Has Indian economy decoupled?
June 07, 2020
Decline of America and rise of India
Dr Bharat Jhunjhunwala
The Indian stock markets had crashed in 2008 along with deepening of recession in the United States. This seems to indicate that fate of the Indian economy follows the fortunes of the American economy. But this relationship appears to have reversed in the last five months of this year. The stock markets of developed countries have crashed while those of developing countries are rising. The U.S. markets are down by 6 percent and those of U.K. and France by 1 percent. On the other hand markets in India have risen by 48 percent, China by 45 percent and Brazil by 30 percent. Question before us is this. Will the fortunes of India rise and fall with the American economy as has happened in 2008; or they will rise while the American economy declines as has been happening in 2009.
We need to examine the causes of American economic crisis in order to unravel this question. The main reason is that wages of American workers are much higher than similar workers in India. An unskilled worker in America earns Rs 5,000 per day against Rs 200 in India. The cost of production of goods in America is high as a result. General Motors is closing its plants in America and increasing production in its plants in India and China. It plans to import more cars from these countries into the United States instead of manufacturing them in there. Less production in America is leading to less employment. American workers have less income. They are not able to buy goods like garments and Basmati rice exported from India. This is causing loss to our exporters.
There is a similar negative impact on our stock markets. Western investors have been hurt badly and have clammed up like a turtle. They are unwilling to take risks of investing in emerging markets like that of India. Instead, they have resorted to large scale sales in India in the last year because they needed to raise money to make up for the losses incurred in America. They remitted large amounts to their headquarters which led to decline in the value of the rupee and crash in our stock markets. The decline of America was being transmitted to India in these ways. Thus it was held that Indian and American economies are coupled.
My assessment is that this relationship has undergone a fundamental change in the last few months. The decline of America has now become a gain for us because there are other indirect effects that will slowly manifest. Reduction of production in America will lead to increase in production in India and China. That will lead to increase in purchasing power of our workers. This tendency is likely to persist in the long run. The negative impact from curtailment of exports and reduced inflow of foreign investment will be more than made up by increase in productive activities in our country. Just as the seedling wilts for a couple of days when transplanted but then grows much stronger, similarly, Indian economy will grow much faster in the coming years once the overhang of American connection is loosened.
Foreign investment follows a similar pattern. There has been a reduction in foreign capital inflows in 2008. But foreign investors have returned in 2009. The investors have now assessed that the decline of the U.S. economy is likely to continue in the long run. They have started pulling out of the dollar. They are looking for alternate avenues of investment. For example, Arab oil-exporting countries were investing their incomes in the U.S. dollar till recently. They are likely to look elsewhere now. And, that 'elsewhere' may well be India.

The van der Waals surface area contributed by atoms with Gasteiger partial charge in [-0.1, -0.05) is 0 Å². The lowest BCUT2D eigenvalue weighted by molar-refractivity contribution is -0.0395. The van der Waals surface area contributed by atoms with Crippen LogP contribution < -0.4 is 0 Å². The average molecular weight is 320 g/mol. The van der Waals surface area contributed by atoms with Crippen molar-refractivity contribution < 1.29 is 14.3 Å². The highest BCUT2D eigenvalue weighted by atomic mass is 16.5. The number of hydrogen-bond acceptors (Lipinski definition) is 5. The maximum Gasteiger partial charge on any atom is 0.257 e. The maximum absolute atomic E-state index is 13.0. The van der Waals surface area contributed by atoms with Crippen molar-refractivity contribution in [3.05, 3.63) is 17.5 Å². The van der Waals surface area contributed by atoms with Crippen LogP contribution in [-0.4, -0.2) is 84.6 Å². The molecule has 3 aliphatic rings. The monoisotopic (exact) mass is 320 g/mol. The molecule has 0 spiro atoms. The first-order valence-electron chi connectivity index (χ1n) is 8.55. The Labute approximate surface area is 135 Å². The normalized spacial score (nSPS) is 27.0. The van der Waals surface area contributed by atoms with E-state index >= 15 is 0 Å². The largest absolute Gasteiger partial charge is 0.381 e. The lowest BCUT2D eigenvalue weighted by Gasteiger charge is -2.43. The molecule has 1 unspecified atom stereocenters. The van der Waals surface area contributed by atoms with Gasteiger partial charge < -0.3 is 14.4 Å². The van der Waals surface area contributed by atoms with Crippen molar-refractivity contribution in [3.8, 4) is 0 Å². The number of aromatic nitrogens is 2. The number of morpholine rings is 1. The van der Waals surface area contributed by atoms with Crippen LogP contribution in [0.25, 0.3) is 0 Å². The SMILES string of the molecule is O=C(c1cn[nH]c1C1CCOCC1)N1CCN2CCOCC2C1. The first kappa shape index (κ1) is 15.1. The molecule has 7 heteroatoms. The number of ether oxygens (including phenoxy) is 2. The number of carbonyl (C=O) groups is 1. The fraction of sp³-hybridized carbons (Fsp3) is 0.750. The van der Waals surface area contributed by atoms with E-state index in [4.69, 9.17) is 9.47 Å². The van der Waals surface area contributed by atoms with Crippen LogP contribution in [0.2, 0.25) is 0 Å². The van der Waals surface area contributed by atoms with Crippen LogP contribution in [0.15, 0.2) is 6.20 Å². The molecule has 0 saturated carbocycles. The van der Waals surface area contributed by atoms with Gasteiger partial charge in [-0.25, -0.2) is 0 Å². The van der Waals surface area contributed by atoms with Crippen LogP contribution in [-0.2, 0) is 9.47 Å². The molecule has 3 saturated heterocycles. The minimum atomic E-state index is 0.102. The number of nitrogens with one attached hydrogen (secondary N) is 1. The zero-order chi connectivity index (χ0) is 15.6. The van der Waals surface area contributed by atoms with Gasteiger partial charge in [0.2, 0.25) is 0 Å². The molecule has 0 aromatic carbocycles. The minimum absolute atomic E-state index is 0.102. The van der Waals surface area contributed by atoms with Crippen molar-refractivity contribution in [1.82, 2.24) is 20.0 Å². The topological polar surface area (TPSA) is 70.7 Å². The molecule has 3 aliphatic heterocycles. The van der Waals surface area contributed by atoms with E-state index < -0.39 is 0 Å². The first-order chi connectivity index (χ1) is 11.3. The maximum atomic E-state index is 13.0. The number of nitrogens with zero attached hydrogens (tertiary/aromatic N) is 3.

Secondly, we will save much money that we have been sending to America for building our foreign exchange reserves. According to the World Bank, the developing countries have become net exporters of capital after 2003. The amount being remitted by us for creation of foreign exchange reserves and through unaccounted transfers is more that the amount received by us in the form of foreign investment. The decline in American economy will encourage developing countries to build foreign exchange reserves in currencies other than of the developed countries. Southeast Asian countries along with China have already made moves in this direction under the Chiang Mai initiative. Thus, the savings made by us by stoppage of outward remittances will more than compensate for the loss of inward foreign investment.
The value of the rupee is likely to show an upward movement. Remember that the rupee had been slowly but steadily rising for four years from 2003 to 2007. The value of rupee increased from Rs 49 to Rs 39-a-dollar. This was the long run tendency due to increasing competitiveness of our businesses. This was followed by the American crisis. American investors made exit from our stock markets and made large remittances. The rupee crashed from Rs 39 to Rs 51-a-dollar. This was the short run tendency. Now the remittances have ceased and rupee has once again come back on its upward trail. This gain is likely to sustain in the long run.
Conclusion is that the rise of Indian stock markets and value of rupee between 2003 and 2007 reflects the long term upward tendency. The decline in 2008 was a short run tendency created by sudden exit of foreign investors from the country. This tendency has come to an end now and we are back on the long term upward tendency. The decline of America and rise of India are likely to go hand-in-hand in the coming years. Indian economy is coupled with the American economy in the short run but decoupled in the long run. The decoupling will become stronger as time passes by. We can see this happening in the decline of stock markets of the developed countries and rise in developing countries in the last few months.
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